The grapefruit was created in the 18th century by crossing an orange with a pomelo. The result was a fruit that grew in clusters similar to grapes, hence the name grapefruit. Most people think of grapefruit as a healthy, delicious, and nutritious part of their diet. After all this large citrus fruit is packed full of vitamin C. In fact eating one half of a grapefruit will provide you with approximately 63-percent of your daily requirement of vitamin C and only 52-calories. Grapefruit is an excellent source of disease fighting antioxidants such as lycopene and beta-carotene. The fruit also contains minerals such as manganese, zinc and copper as well as phytonutrients, which promote health.
Possible health benefits of grapefruit include weight loss, decreased risk of stroke, cancer, asthma, high blood pressure, and clearer skin. Despite all these potential health benefits people need to be cautious when consuming this supposed ‘super fruit’ because grapefruit can be harmful to your health in the following ways…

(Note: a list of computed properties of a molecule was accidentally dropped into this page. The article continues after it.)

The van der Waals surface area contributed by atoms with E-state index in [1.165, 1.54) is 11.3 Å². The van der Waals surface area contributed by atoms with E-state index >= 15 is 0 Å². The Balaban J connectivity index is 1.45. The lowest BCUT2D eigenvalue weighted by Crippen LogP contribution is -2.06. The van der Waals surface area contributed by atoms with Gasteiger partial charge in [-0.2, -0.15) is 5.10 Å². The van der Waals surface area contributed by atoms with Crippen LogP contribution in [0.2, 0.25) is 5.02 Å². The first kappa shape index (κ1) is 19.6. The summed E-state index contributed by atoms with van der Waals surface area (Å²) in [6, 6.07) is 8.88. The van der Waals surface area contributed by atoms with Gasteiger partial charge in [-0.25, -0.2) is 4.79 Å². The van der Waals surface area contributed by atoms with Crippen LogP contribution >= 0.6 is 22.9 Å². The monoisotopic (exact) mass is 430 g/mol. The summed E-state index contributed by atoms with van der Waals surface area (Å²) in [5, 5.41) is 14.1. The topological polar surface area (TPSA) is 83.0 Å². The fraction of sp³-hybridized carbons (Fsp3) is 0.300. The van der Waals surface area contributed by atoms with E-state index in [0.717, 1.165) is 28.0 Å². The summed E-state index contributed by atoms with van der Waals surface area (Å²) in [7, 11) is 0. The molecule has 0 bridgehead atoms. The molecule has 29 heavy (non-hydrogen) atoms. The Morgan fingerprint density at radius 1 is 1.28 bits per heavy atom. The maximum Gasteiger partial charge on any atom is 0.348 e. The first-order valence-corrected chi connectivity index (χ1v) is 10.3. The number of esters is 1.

Although some scientific research has found that grapefruit may reduce the incidence of kidney stones due to its acidic properties, other research has shown grapefruit can be harmful to those with pre-existing renal disease. This is because grapefruits contain large amounts of potassium.
Excess potassium can be harmful if your kidneys are already compromised in their functioning. The kidneys are supposed to filter excess minerals from your blood. Hyperkalemia results when high levels of potassium collect in the blood and your kidneys are unable to remove it. Severe hyperkalemia can lead to cardiac arrest and death. Therefore, if you have renal disease you should be cautious of including excessive amounts of grapefruit in your diet.